Clearfield Progress, February 7, 1966

Clearfield Progress

February 07, 1966

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Issue date: Monday, February 7, 1966

Pages available: 16

Previous edition: Saturday, February 5, 1966

Next edition: Tuesday, February 8, 1966

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Publication name: Clearfield Progress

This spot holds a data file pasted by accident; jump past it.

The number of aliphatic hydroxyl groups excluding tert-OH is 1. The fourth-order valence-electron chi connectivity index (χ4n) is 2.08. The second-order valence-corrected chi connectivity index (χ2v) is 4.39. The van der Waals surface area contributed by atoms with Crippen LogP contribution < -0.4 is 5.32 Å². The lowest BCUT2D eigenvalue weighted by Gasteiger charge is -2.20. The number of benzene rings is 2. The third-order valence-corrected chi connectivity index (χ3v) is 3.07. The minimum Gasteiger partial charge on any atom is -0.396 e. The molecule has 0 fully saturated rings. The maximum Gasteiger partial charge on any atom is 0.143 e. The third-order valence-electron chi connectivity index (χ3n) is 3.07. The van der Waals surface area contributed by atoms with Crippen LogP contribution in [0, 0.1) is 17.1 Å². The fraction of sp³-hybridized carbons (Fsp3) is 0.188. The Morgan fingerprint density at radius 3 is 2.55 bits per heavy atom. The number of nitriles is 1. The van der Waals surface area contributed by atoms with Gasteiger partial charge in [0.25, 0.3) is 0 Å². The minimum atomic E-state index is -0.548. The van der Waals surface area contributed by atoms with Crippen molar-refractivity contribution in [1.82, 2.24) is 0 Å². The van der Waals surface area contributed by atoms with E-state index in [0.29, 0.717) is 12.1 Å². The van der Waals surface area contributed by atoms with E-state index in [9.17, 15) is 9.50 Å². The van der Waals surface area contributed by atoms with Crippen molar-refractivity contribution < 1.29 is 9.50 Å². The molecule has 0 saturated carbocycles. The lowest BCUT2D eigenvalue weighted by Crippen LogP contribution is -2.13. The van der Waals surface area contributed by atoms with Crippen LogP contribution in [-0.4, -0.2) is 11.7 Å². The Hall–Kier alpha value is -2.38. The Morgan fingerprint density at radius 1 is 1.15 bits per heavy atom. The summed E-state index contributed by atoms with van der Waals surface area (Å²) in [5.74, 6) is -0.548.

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Clearfield Progress (Newspaper) - February 7, 1966, Clearfield, Pennsylvania Today's Chuckl* A difference between a woman and a tree is that their.limbs are bare at opposite seasons. tm PROOREWI Reader7* Tip It was a big day on Black Moshannon ski slopes Saturday. See Page 14. Vol. 60 - No. 31 Our 56th Year Clearfield, Curwensville, Philipsburg, Moshannon Valley, Pa., Monday, February 7, 1966 14,518 Copies Daily 16 PAGES TODAY Scranton Sets Spending at $1,464 Billion..... Record Budget Calls for No New Tax By HARRY W. BALL HARRISBURG (AP) - A record $1,464 billion fiscal year budget for 1966-67, proposing expanded state services but without any increased taxes, was handed to the legislature today by Gov. Scranton. The new budget represents an increase of $106.2 million over the current fiscal year budget. It does not include $410 million in federal funds which the state expects for augmentation of its programs in the new fiscal year starting next July 1. "These expansions," the governor said, "will be financed through enlargement of existing revenues and economies practiced in the operation of state government. "No new taxes will be required to pay for the increased services." Despite the magnitude of the proposed spending, Scranton emphasized that "this is an economy budget." "The costs for services are carefully projected, and expected revenues are realistically estimated," he said, with this added cautionary note to the lawmakers: "Appropriations beyond what is here requested will have to be accompanied by proposals for raising additional revenue." Scranton said his fiscal managers look forward to another surplus-the third of his administration - totaling $93 million next June 30 if present prosperous trends continue. The projected increases in revenue during the 1966-67 fiscal period would come from further gains in the consumers' sales Pennsylvania's main sources of and corporate net income taxes, revenue. In Proposed State Budget... Philipsburg Hospital Grant Up HARRISBURG - The Philipsburg State General Hospital stands to receive $1,508,727 during the 1966-67 fiscal year under Gov. Scranton's proposed $1,464 | billion budget. This represents an increase of $121,651 over the current year. Spending in the current fiscal year will have amounted to $1,- Please Turn to Page 6, Col. 4 "Both of these increases," the governor said, "result from the flourishing condition of our state economy and the general prosperity of our people. "Present prospects are for a further increase of general fund revenues for 1966-67 of $55.5 million, for a total intake of $1,370 billion. "From this sum, combined with the surplus, the expanded state services will be financed," the governor said. The proposed $1,464,612,286 in appropriations for the next fis- cal year includes $50 million to be set aside for the first payment on the new school subsidy in' 1967-68. The sum also includes $12 million for the continuing implementation of the new comprehensive mental health and mental retardation programs. He said the new budget does not contemplate the use of "tax anticipation notes" in the 196G-67 fiscal period. This is a form of short term financing, which Scranton said usually costs the state around $1 million a year in the interest charges. The budget proposed $713.8 million for education, around half of the total general fund expenditures for all purposes. The amount does not include the $50 million school subsidy down payment for the following year. "Although this recommendation is unusual," Scranton said of the advance budget allowance for the $50 million school subsidy, "it is by no means unprecedented, and it is the only Please Turn to Page 6, Col. 3 PRINCIPAL SPEAKERS AT BLACK MOSHANNON SKI SLOPE DEDICATION Johnson Begins Viet Nam Talks Levels Sharp Reply To Home Critics; Conference Stresses Civilian Programs Clearfield Native Killed Joyce Longford, 23, Victim of Crash In Indiana County A former Clearfield woman as killed in an Indiana County traffic accident and five other persons injured in Clearfield County-Moshannon Valley highway collisions oyer the weekend. The victim of the fatal accident Saturday night at Hillsdale was 23-year-old Mrs. Joyce Langford, df 987 Wayne Ave.. Indiana, She was the wife of Thomas Langford, 26, also formerly of Clearfield, and the daughter of Mr. and Mrs. John C. Ardery of 1016 Linden St., Clearfield State police said that Mr. and Mrs. Langford were en route to Clearfield to spend the weekend with her parents. As they were traveling through the village of Hillsdale on Route 286 the compact foreign car 'driven by Mr. Langford struck the left rear of a car parked along the right side of the highway and owned by Bernice Cas-sidy of Hillsdale. The impact tore off the right side of the Langford car. Mrs. Langford was pronounced dead on arrival- in the Indi ana Hospital at . 8:22 p. m. about an hour after the colli sion. ',. Her, husband was treated in the hospital dispensary for min or injuries and released. Mrs. Langford had been em ployed in the traffic department of Radio Station WDAD at Indi ana for the past three years Her husband is a teacher in the Cambria County Laurel Valley Schools. Total damage in the accident was set at $650 by the state police at the Indiana Substation. Please Turn to Page 6, Col. 2 Light mow.at times mixed with freezing rain or sleet tonight,j changing to occasional light rain Tuesday. Slowly rising temperatures with considerable thawing through Tuesday. Low tonight 28 to 33. Sunrise 7:16-Sunset 5:38 Clearfield River Level Sunday 7 p. m. - 5.35 feet (falling). Today 7 a. m. - 5.35 feet (stationary). Clearfield Weather Sunday low 1; High 25. Overnight low 23. Mid  State Airport Sunday low 6; High 23. Overnight low 17. Five-Day Forecast Feb. 8-12: Temperatures will average three to six degrees above normal. Normal highs are 33 to 37 and lows 18 to 20. Tuesday will be warmer, Wednesday colder, then little change for the rest of the period. Occasional rain Tuesday and rain or snow Friday or Saturday will average about one-half Inch. DR. M. K. GODDARD . forests, waters secretary :__---II-- DANIEL A. BAILEY .... state senator J. CARUSO (iSA director Inside The Progress Classified Ads ...... 12, 13 Hints From Heloise ..... 8 Comics................ 15 News From Around World 6 Sports ........... 10, 11 Obituaries ............ . 2 Hospital News...... 13, 16 Editorial, Columns ...... 4 Today in History ........ 5 Simpson and Education .. 5 Harbison-Walker's District Official Given Added Duties Richard D. Britner, Clearfield District superintendent for Harbison-Walker Refractories Co., will be given additional responsibilities under a realignment announced last week by General Production Manager T. E. Ral ston at Pittsburgh. Mr. Britner, who has been in charge of the Clearfield District Works of the company and the New Saveage, Md., Works, will also be responsible for the Templeton, Armstrong County, Works under the new setup. Mr. Ralston said the realign ment, involving shifts of respon sibilities for five other company At Block Moshannon Dedication Goddard As Great Sees Skiing Industry Please Turn to Page 6, Col. 7 Scouts Take Over Philipsburg Offices PHILIPSBURG - This is Boy Scout Week and the borough government today is in the hands of scouts. Mayor Clifford A. Johnston administered the oath of office this morning to the following scouts who will serve for the day: Kenneth Maney, Troop 49, Mayor; George Kline, Troop 148, chief of police; Joseph Byron, Troop 45, borough secretary; and James Robins, Troop 141, Council president. The duties and functions of the various borough offices were out. lined and explained by Mayor Johnston. Police Sgt. Mathew F. Gowland explained to the newly-inducted officials the functions and law enforcement workings of the Police Department. Scout Event Tonight GRAMPIAN - The annual brown and green dinner and Court of Honor for Boy Scout Troop 11 and Explorer Post 11 will be held tonight, beginning at 6:30 p. m. It was incorrectly reported Saturday that the event, at which eight boys will receive their Eagle awards, would be held Tuesday night. By WILLIAM B. McFEETERS Progress Philipsburg Bureau PHILIPSBURG - "Skiing will be one of our great industries in Pennsylvania - a great family sport," Dr. Maurice K. God-dard, secretary o* the Department of Forests and Waters, declared Saturday at the dedication of the state's $195,177 ski slope at Black Moshannon. "This is a magnificant new facility here in Central Pennsylvania - a companion slope to Skimont, Blue Knob, Denton Hills, and others," Dr. Goddard said. Goddard, who was introduced by State Senator Daniel A. Bailey of Philipsburg as "a dedicated man who has done a tremendous job with the forests," stressed that recreation today is one of the state's largest industries. "Skiing," he emphasized, "is a greati expanding industry." He pointed out that skiing is the greatest industry in Vermont and said that less than 10 per cent of Pennsylvanian residents now engage in the sport. "Can you imagine the impact of this great sport on the economy of the Commonwealth," he asked, "when 40 to 50 per cent of our population ski as do the resi- Sheriff Deputy Named Appointment of John Sher-kosky of Sandy Township as a deputy sheriff was announced today by Clearfield County Sheriff Bill Charney. Mr. Sherkosky replaces John Itokosky of DuBois who served four years under the previous administration. dents of Vermont?" The speaker briefly reviewed the sport in the United States since ithe first rope tow, powered by a Model T engine, was placed in service on a Vermont slope. Dr. Goddard stated that in addition to the nearly $200,000 spent thus far on developing and constructing the local facility, $16,425 has been set aside in the State General Fund budget for the construction of a ski maintenance building to be erected at the slope this spring. He thanked Governor Scranton, Sen. Bailey, Rep. Eugene M. Fulmer and other members of the General Assembly for providing funds for construction of the ski slope and the new ski lodge. Please Turn to Page 6, Col. 5 County Almost Intact... By FRANK CORMIER HONOLULU (AP) - President Johnson swung into talks today with top leaden of South Viet Nam after taking a stand-and-fight stance in a sharp reply to critics at home. U. S. officials said civilian programs would be emphasized during the historic strategy conference that winds up Tuesday. However, Johnson aind his visitors stressed military determination in public state- ments. Johnson, welcoming the Vietnamese with martial honors Sunday night, said the United States must stand firm against Hanoi and the Viet Cong guerrillas or "we will 4 have to fight again some place else - at what cost no one knows." Nguyen Van Thieu, South Viet Nam's head of state, responded: "Your words have gone beyond the usual welcoming address, for they told Viet Nam and the world of a renewed and much stronger determination on the part of the United States to draw a line and stop Communist aggression in Viet Nam, and now." Johnson, in greeting Thieu and Premier Nguyen Cao Ky at airport ceremonies, voiced scorn for "special pleaders who counsel retreat in Viet Nam." "They belong to a group that has always been blind to experience and deaf to hope," Johnson said. The President argued that It is as important now to resist communism in Viet Nam as it was to oppose it in Europe after World War II. Reapportionment for Area Given Clearfield County, with the exception of the City of DuBois and Sandy and Cooper townships, will become the 74th House District in the reapportionment plan handed down Friday by the Pennsylvania Supreme Court. DuBois and Sandy Township have been added to all of Jefferson County to form the new 66th House District. Cooper Township will join a portion of Centre County to form the 77th House District. Included are the boroughs of Bellefonte, Philipsburg, South Philipsburg, Port Matilda, and State College and the townships of Benner, College, Ferguson, Halfmoon, Harris, 4-Huston, Patton, Rush, Spring, Taylor and Worth. The 76th House District will be made up of the following Centre County municipalities: boroughs of Milesburg, Union- ville. Snow Shoe, Howard, Centre Hall and Millheim; and the townships of Burnside, Curtin, Howard, Liberty Boggs, Union, Snow Shoe, Marion, Walker, Miles, Haines, Penn, Gregg and Potter. Also included in the 76th are these Clinton County municipalities: City of Lock Haven; boroughs of Avis, Beach Creek, Flemington, Loganton and Mill Hall; and the townships of Allison, Bald Eagle, Beech Creek, Castanea, Colebrook, Crawford, Dunnstable, Gallagher, Greene, Grugan, Lamar, Logan, Pine balance" was maintained Please Turn to Page 3, Col. 4 Beccaria Supervisors Sign Contract With Firemen at Coalport COALPORT-Beccaria Township Supervisors have contracted with the Coalport Borough Council and Fire Company for fire protection in Beccaria Township this year, Carl E. Weakland, chairman of the board of supervisors, announced today. Mr. Weakland said the township has agreed to pay $600 for the year's fire protection. The money will come from the township's general fund and no extra tax levy will be necessary, he said. In the event of fire, Beccaria Township residents are asked to Please Turn to Page 3, Col. 3 Please Turn to Page 3, Col. 1 Curwensville Dimes Drive Slated Tonight CURWENSVILLE - Curwensville residents are reminded to turn on their porch lights tonight if they have contributions to the 1966 March of Dimes and the National Foundation's fight against birth defects., The Mothers March against Birth Defects, postponed from last week because of the severe snow storm, will be held tonight starting at 7 o'clock. All marchers are asked to report to the Curwensville State Bank after completing their solicitation. County GOP Told: U. S. Must Return To Lincoln's Philosophy By BETTY HAMILTON Progress Staff Writer The United States must return to the philosophy of Abraham Lincoln and the political party he founded if the nation is to escape the fate of other countries whos� people lost their personal initiative through too much dependence on government, State Senator Elmer Hawbak-er warned Saturday night. The Franklin County senator was the speaker at the annual Lincoln Day dinner held in the New Dimeling Hotel at Clearfield under the spon-4------� sorship of the Clearfield | West Decatur Scout Elevated to Eagle In Church Service SMILING REPUBLICANS - The speaker, elected representatives as well as representatives of the Clearfield Counly Council of Republican Women gather at Saturday's annual Lincoln Day Dinner at Clearfield. They are from left: Rep. Albert W. Johnson, '23rd District Con- gressman; Mrs. Julia Leonard, president of the council. Sen. D. Elmer Hawbaker of Franklin County, the main speaker; Mrs. Jean Bordas, in charge of arrangements for the program, and State Sen. Daniel A. Bailey. (Progress Photo) County Council of Republican Women. Nearly 300 persons attended the affair which included a council tribute to its only living charter member, Mrs. Clyde Stage of Clearfield. Sen. Hawbaker, who has been serving in the State Senate since 1961, noted that Abraham Lincoln as well as Thomas Jefferson and Benjamin Franklin were firm believers that the government should be one founded on the individual freedom and responsibility of its citizens and Hint it should be one in which a system of "check and lMcase Turn to Page 6, Col. 6 WEST DECATUR - Douglas Williams, 17-year-old son of Mr. and Mrs. C. Max Williams, was elevated to Eagle Scout rank yesterday at 11 a. m. worship service in the Oak Grove Methodist Church. Albert G. Shimmel, school principal, veteran boy scout leader, and an Eagle Scout himself, delivered the address and pointed up the accomplishments Please Turn to Page 6, Col. 5 ;